Shakespeare, Henry V and the battle of Agincourt
MOLA archaeologists are returning to The Stage in Shoreditch to excavate the important Curtain Theatre remains. To celebrate this historic excavation a series of Shakespeare-inspired events is underway. Join Archaeologists James Wright for a talk on the 18 April as he leads an exploration of the real life events of the battle of Agincourt and reveals how Shakespeare interwove these into Henry V, which premiered at the Curtain Theatre in 1599. James gives us an introduction in this blog…
The battle of Agincourt took place just over 600 years ago on 25th October 1415. It was fought between the diminutive English army of Henry V and an overwhelmingly large French force. So great was the reputation of the remarkable English victory that it led to the creation of one of William Shakespeare’s most famous plays – Henry V.
The battle of Agincourt took place in northern France. It was part of a dynastic dispute between England and France known as the Hundred Years War, which lasted between 1337 and 1453.
It is difficult to estimate medieval battlefield statistics, but it is believed that the English numbered around 5000 archers and men-at-arms whereas the French gathered between ten and thirty thousand troops.
Central to the victory was the longbow coupled with the rapid mobility of the lightly armoured English troops. An archer was capable of firing up to ten arrows a minute. The heavily armoured French advanced slowly through heavy clay soils, after a rainstorm, and were decimated. The two armies engaged in hand-to-hand combat and Henry V was in the thick of the fight, as was his cousin Edward, Duke of York, who lost his life.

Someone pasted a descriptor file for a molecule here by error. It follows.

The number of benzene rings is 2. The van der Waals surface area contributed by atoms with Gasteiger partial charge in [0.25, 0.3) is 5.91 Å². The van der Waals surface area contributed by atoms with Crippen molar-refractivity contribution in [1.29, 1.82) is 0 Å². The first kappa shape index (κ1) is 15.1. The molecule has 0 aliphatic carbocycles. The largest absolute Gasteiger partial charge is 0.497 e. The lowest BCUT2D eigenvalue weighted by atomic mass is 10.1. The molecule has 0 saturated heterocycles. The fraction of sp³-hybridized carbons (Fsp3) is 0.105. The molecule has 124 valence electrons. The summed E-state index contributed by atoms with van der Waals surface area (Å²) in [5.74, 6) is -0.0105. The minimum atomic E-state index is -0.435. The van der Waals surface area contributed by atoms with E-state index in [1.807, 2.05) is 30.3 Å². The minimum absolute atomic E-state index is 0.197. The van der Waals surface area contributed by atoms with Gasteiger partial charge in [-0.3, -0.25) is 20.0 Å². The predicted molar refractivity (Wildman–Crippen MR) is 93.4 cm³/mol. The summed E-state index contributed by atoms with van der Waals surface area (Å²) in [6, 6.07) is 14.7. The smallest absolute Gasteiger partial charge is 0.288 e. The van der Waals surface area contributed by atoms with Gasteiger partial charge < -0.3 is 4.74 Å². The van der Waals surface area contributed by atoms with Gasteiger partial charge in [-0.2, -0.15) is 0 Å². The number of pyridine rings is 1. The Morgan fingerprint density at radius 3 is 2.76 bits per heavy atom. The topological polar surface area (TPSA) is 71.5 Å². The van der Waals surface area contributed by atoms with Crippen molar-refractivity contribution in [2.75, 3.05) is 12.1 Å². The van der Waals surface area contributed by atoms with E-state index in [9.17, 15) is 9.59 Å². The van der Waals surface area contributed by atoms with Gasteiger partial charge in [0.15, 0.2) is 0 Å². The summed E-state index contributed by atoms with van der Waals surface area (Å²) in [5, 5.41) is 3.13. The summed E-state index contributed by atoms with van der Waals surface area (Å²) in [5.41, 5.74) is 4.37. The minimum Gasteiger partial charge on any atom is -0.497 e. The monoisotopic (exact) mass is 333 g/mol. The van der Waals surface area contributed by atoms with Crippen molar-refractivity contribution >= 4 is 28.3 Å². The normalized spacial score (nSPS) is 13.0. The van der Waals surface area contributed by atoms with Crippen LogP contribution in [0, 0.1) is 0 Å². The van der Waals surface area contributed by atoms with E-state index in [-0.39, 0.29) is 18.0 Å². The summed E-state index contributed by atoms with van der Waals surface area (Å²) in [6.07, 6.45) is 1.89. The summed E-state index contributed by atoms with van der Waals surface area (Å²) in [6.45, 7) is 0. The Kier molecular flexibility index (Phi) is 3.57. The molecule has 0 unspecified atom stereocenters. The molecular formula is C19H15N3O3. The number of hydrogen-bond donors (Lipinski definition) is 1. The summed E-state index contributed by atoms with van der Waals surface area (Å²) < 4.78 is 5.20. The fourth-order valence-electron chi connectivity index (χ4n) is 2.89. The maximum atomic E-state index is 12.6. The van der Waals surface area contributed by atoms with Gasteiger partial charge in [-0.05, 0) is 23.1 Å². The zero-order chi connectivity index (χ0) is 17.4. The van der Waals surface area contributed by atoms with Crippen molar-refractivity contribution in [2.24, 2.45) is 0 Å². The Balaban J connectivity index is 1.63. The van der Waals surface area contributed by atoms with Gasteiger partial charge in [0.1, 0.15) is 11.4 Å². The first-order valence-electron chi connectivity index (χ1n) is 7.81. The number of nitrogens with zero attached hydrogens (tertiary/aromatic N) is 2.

So ferocious was the battle that estimates of French dead amount to between six and ten thousand, whereas the English casualties were only around 3-400.
Ultimately the battle was not a great political success. Henry returned to France in 1417 and undertook many sieges which eventually wore down the French. He was then nominated heir to the throne after the death of Charles VI of France. Henry died just six weeks before Charles, and under his son’s rule the majority of English lands in France were eventually lost.
Shakespeare’s play about Henry and Agincourt was written during the early months of 1599. Accounts of rival acting company The Admiral’s Men for the Rose Playhouse show a marked dip in profits at just this time. Shakespeare clearly had a smash hit on his hands!
The play itself was written in response to a war fought by the English in Ireland during the 1590s and contains many references to contemporary events. Over time Henry V has been the most resilient of Shakespeare’s history plays and is often related to modern political situations.
Book tickets for Henry V, the Curtain, Shakespeare and the Manipulation of History at 6.15pm on 18 April and explore The Stage events programme.
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